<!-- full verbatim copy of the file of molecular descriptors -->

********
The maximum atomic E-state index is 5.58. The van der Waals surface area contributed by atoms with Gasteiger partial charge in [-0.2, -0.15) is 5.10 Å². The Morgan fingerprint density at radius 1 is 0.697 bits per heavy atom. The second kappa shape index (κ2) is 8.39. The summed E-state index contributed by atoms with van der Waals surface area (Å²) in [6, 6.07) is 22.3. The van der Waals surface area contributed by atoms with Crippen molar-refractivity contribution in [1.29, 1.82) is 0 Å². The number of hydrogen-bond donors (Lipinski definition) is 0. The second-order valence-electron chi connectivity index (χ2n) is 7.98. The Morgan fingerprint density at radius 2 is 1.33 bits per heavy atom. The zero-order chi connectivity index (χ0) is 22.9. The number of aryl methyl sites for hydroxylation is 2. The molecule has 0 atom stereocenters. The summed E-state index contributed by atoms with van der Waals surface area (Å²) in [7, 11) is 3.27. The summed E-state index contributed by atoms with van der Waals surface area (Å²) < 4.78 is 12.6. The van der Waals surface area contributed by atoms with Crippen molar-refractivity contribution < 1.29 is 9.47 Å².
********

The maximum atomic E-state index is 5.58. The van der Waals surface area contributed by atoms with Gasteiger partial charge in [-0.2, -0.15) is 5.10 Å². The Morgan fingerprint density at radius 1 is 0.697 bits per heavy atom. The second kappa shape index (κ2) is 8.39. The summed E-state index contributed by atoms with van der Waals surface area (Å²) in [6, 6.07) is 22.3. The van der Waals surface area contributed by atoms with Crippen molar-refractivity contribution in [1.29, 1.82) is 0 Å². The number of hydrogen-bond donors (Lipinski definition) is 0. The second-order valence-electron chi connectivity index (χ2n) is 7.98. The Morgan fingerprint density at radius 2 is 1.33 bits per heavy atom. The zero-order chi connectivity index (χ0) is 22.9. The number of aryl methyl sites for hydroxylation is 2. The molecule has 0 atom stereocenters. The summed E-state index contributed by atoms with van der Waals surface area (Å²) in [7, 11) is 3.27. The summed E-state index contributed by atoms with van der Waals surface area (Å²) < 4.78 is 12.6. The van der Waals surface area contributed by atoms with Crippen molar-refractivity contribution < 1.29 is 9.47 Å².